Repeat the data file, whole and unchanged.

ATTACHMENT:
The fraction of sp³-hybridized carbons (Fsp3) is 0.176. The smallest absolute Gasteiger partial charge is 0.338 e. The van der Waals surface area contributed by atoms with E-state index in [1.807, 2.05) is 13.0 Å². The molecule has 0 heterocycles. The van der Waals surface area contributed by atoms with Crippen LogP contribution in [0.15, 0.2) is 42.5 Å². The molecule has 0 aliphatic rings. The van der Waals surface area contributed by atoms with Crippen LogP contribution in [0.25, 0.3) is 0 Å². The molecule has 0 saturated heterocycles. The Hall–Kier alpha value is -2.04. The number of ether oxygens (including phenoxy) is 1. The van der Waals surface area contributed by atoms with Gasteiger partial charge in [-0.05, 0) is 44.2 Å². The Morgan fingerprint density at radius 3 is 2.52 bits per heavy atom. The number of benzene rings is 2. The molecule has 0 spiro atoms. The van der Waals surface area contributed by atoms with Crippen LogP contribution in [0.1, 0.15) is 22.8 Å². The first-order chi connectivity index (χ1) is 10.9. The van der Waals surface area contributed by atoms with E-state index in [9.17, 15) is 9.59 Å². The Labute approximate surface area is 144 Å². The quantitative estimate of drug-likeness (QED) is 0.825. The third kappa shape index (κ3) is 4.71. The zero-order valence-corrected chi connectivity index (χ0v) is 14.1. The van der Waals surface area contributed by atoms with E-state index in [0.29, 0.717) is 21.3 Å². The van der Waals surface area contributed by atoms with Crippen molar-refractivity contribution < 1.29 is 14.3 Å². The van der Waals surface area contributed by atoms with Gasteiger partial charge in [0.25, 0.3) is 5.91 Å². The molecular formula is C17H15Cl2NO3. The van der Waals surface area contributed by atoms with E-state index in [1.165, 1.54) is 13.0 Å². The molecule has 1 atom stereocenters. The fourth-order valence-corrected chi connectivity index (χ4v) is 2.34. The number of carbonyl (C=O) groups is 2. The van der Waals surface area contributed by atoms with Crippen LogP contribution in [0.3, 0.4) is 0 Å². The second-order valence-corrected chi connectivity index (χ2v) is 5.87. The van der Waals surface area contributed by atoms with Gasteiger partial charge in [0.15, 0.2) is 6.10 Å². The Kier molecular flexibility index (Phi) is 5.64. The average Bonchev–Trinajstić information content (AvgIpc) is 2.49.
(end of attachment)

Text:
The fraction of sp³-hybridized carbons (Fsp3) is 0.176. The smallest absolute Gasteiger partial charge is 0.338 e. The van der Waals surface area contributed by atoms with E-state index in [1.807, 2.05) is 13.0 Å². The molecule has 0 heterocycles. The van der Waals surface area contributed by atoms with Crippen LogP contribution in [0.15, 0.2) is 42.5 Å². The molecule has 0 aliphatic rings. The van der Waals surface area contributed by atoms with Crippen LogP contribution in [0.25, 0.3) is 0 Å². The molecule has 0 saturated heterocycles. The Hall–Kier alpha value is -2.04. The number of ether oxygens (including phenoxy) is 1. The van der Waals surface area contributed by atoms with Gasteiger partial charge in [-0.05, 0) is 44.2 Å². The Morgan fingerprint density at radius 3 is 2.52 bits per heavy atom. The number of benzene rings is 2. The molecule has 0 spiro atoms. The van der Waals surface area contributed by atoms with Crippen LogP contribution in [0.1, 0.15) is 22.8 Å². The first-order chi connectivity index (χ1) is 10.9. The van der Waals surface area contributed by atoms with E-state index in [9.17, 15) is 9.59 Å². The Labute approximate surface area is 144 Å². The quantitative estimate of drug-likeness (QED) is 0.825. The third kappa shape index (κ3) is 4.71. The zero-order valence-corrected chi connectivity index (χ0v) is 14.1. The van der Waals surface area contributed by atoms with E-state index in [0.29, 0.717) is 21.3 Å². The van der Waals surface area contributed by atoms with Crippen molar-refractivity contribution < 1.29 is 14.3 Å². The van der Waals surface area contributed by atoms with Gasteiger partial charge in [0.25, 0.3) is 5.91 Å². The molecular formula is C17H15Cl2NO3. The van der Waals surface area contributed by atoms with E-state index in [1.165, 1.54) is 13.0 Å². The molecule has 1 atom stereocenters. The fourth-order valence-corrected chi connectivity index (χ4v) is 2.34. The number of carbonyl (C=O) groups is 2. The van der Waals surface area contributed by atoms with Crippen LogP contribution in [0.3, 0.4) is 0 Å². The second-order valence-corrected chi connectivity index (χ2v) is 5.87. The van der Waals surface area contributed by atoms with Gasteiger partial charge in [0.15, 0.2) is 6.10 Å². The Kier molecular flexibility index (Phi) is 5.64. The average Bonchev–Trinajstić information content (AvgIpc) is 2.49.